2. Todd McLellan needs to stop getting outcoached

... Yes, the line changes for Game 2 yielded some results: Marleau-Travis Moen-Devin Setoguchi played well against the Ryan Getzlaf line; and Cheechoo-Thornton-Roenick combined for a goal. But a President's Trophy team reshuffling the deck in Game 2 seems a little reactionary; there's a case to be made for having the lines that got you here work their way out of it.

How much benefit is there for Setoguchi, going forward, not to play with Thornton? And as EJ Hradek pointed out, the untouched line of  Joe Pavelski, Ryane Clowe and Michalek accounted for a goal and a combined 14 shots.

3. Joe Thornton needs to get physical

From "Cheechew" at Battle of California:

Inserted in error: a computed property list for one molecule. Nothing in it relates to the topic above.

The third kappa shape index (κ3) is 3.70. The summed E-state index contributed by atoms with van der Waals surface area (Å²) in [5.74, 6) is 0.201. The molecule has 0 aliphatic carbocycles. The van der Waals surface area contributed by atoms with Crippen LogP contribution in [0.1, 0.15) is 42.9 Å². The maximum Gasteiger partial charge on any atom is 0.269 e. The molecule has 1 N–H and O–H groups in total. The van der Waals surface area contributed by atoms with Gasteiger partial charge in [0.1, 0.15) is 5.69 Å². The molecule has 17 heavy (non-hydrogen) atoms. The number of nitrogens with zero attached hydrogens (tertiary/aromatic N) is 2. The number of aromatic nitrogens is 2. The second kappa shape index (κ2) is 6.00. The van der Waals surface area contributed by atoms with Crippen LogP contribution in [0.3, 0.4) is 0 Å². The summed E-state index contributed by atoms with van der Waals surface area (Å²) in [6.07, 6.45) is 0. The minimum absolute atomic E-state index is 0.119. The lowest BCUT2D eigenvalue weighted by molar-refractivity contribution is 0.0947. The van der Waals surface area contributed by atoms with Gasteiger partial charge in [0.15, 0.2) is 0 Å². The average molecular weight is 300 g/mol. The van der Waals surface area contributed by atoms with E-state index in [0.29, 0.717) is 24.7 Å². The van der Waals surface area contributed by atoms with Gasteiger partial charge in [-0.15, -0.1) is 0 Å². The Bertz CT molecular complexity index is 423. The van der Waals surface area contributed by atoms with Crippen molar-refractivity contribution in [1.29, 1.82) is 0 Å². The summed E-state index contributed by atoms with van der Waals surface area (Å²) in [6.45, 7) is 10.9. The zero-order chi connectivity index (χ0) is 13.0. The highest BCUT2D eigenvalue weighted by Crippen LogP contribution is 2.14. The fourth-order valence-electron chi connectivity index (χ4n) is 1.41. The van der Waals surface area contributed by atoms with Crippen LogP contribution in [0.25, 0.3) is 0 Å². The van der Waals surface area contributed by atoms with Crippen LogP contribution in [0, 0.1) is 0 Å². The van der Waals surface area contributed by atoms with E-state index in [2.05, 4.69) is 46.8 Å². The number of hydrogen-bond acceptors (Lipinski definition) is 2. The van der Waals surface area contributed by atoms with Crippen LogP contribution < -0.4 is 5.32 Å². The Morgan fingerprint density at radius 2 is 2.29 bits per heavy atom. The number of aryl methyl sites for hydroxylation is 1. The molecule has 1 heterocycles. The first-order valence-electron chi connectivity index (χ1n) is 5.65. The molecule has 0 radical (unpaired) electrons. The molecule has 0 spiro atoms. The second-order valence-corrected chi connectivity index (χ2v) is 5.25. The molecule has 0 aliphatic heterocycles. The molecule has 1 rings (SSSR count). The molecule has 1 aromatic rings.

I always defended Thornton when Boston fans criticized him for his lack of playoff success.  If you are one of the top players in the league you have to show it in the playoffs.  Joe has been invisible these 2 games.  Randy Hahn was on sportstalk radio a few days ago and made an interesting observation.  He mentioned how the Ducks were making a conscious effort NOT to hit Thornton since he plays better when he is physical.  What the hell?  Getzlaf and Perry are doing what Marleau and Thornton should be doing, controlling the play.

Indeed. Thornton's never exactly been a steamroller physically, but he recorded only two hits in the first two games. We take "invisible" to mean "nonassertive," and Thornton's been a pedestrian too often. A couple of nice passes in Game 2 doesn't do it. The label of playoff choker still doesn't fit as well as critics believe it does; but Joe has to join the party in Game 3 for that knock to wane.

4. Zero Heroes

The San Jose Sharks' fan boards have an award their voting on called the "Thornton Award" (Joe's not eligible to win) that goes to the Sharks forward who "exemplifies a need to choke, a playoff invisibility, and basically exemplifies a disbelief at their horrendous play."